Ahead of a potential ALP win at the federal election, predictions about the Brisbane residential property market abound.

Some show a common theme while others downright contradict each other.

As I gaze into the crystal ball, these could be some potential scenarios:

• Houses and units are two different markets in Brisbane. The house market is experiencing slow and steady growth but the unit market is in recovery mode.

• Conditions favourable to both markets in the next few months may come from the ALP’s policy on negative gearing and capital gains tax discounts. There could be a temporary increase in demand for existing residential properties in Brisbane as people try to snap up properties that may no longer be negatively geared under an ALP government.

• This may be more pronounced in Brisbane as housing prices are still significantly more affordable here compared to Sydney and Melbourne, despite the latter’s declining markets. Data appears to suggest that net migration to Queensland has been on the rise.

• Any “mini boom” in the Brisbane housing market may also favour the “second-hand” market, rather than new builds, as there is a perception that older properties generally have bigger floor areas and better “guts” for improvements. New builds are also not subject to the same negative gearing restrictions if enacted, which may further ease their demand.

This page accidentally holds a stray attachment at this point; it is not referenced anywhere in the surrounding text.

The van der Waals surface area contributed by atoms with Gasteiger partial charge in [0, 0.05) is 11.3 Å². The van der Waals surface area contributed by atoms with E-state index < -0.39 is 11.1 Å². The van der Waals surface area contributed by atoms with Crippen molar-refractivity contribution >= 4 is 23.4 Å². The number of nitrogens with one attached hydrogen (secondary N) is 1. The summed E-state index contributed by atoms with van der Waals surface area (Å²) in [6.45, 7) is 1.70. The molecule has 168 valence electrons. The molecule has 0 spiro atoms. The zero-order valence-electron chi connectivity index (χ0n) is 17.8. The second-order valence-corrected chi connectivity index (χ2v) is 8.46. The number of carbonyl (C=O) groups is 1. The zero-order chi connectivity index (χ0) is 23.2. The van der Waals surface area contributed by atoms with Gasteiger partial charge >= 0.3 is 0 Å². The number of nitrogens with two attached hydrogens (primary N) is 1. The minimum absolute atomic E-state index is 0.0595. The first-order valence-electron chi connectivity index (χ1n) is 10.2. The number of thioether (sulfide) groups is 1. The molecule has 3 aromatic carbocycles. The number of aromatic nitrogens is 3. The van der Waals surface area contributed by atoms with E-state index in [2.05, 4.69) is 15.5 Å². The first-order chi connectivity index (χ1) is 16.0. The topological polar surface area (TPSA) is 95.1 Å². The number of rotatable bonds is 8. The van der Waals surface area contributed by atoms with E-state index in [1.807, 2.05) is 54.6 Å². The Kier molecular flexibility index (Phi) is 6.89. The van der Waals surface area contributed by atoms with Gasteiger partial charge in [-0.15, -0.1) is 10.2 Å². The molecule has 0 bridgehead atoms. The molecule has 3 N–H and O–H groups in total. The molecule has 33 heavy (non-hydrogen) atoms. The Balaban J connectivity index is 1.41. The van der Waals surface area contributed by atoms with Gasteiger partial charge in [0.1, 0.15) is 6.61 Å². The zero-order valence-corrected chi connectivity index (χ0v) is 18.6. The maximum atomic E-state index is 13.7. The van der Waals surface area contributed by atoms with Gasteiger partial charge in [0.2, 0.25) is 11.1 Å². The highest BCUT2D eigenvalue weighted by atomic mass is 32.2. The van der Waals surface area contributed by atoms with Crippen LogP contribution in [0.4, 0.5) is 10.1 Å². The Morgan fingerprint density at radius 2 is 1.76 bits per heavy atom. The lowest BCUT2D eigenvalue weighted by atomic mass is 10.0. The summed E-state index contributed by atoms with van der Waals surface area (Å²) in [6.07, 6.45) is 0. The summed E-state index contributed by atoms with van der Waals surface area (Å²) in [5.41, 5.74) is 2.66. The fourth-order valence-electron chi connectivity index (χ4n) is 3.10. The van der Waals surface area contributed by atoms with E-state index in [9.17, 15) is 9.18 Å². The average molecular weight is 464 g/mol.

• Naturally, the availability of credit and future interest rate movements will be big factors affecting whether the mini-boom is realised in full. This affects how the lenders will behave, due to the impact of the outcome of the royal commission on banking.

• Once the ALP’s policy comes into full force, on the back of the mini-investment boom, there may be excess residential stock coming on to the market. This may drag down existing rental yields and hamper price growth for some time. However, normal market forces

will eventually prevail to normalise the market.

• As long as the ALP’s policy persists, there may be a permanent bias in favour of new builds from the investors’ perspective, while new-home buyers may prefer existing stock to avoid the competition.

Eddie Chung is a BDO partner, Tax & Advisory, Real Estate & Construction.